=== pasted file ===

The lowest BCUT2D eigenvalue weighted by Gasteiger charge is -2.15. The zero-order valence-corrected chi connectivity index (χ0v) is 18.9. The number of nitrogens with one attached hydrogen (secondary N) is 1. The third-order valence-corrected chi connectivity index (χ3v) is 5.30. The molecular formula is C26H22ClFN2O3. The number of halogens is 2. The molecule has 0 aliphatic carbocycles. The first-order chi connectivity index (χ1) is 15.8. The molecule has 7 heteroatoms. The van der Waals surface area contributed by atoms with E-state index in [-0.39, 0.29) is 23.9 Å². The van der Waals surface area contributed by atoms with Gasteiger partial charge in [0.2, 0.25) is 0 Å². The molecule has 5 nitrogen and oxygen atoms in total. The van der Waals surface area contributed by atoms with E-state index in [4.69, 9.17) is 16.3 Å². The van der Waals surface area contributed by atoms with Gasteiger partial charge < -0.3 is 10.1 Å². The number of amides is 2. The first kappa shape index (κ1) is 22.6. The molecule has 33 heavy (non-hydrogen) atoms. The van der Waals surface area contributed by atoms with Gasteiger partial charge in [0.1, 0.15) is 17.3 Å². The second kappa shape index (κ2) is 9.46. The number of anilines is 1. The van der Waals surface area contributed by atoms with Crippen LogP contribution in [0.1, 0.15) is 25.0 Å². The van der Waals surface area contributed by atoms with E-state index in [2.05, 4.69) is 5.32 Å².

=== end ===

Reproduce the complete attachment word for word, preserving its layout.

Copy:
The lowest BCUT2D eigenvalue weighted by Gasteiger charge is -2.15. The zero-order valence-corrected chi connectivity index (χ0v) is 18.9. The number of nitrogens with one attached hydrogen (secondary N) is 1. The third-order valence-corrected chi connectivity index (χ3v) is 5.30. The molecular formula is C26H22ClFN2O3. The number of halogens is 2. The molecule has 0 aliphatic carbocycles. The first-order chi connectivity index (χ1) is 15.8. The molecule has 7 heteroatoms. The van der Waals surface area contributed by atoms with E-state index in [-0.39, 0.29) is 23.9 Å². The van der Waals surface area contributed by atoms with Gasteiger partial charge in [0.2, 0.25) is 0 Å². The molecule has 5 nitrogen and oxygen atoms in total. The van der Waals surface area contributed by atoms with E-state index in [4.69, 9.17) is 16.3 Å². The van der Waals surface area contributed by atoms with Gasteiger partial charge < -0.3 is 10.1 Å². The number of amides is 2. The first kappa shape index (κ1) is 22.6. The molecule has 33 heavy (non-hydrogen) atoms. The van der Waals surface area contributed by atoms with Gasteiger partial charge in [0.1, 0.15) is 17.3 Å². The second kappa shape index (κ2) is 9.46. The number of anilines is 1. The van der Waals surface area contributed by atoms with Crippen LogP contribution in [0.1, 0.15) is 25.0 Å². The van der Waals surface area contributed by atoms with E-state index in [2.05, 4.69) is 5.32 Å².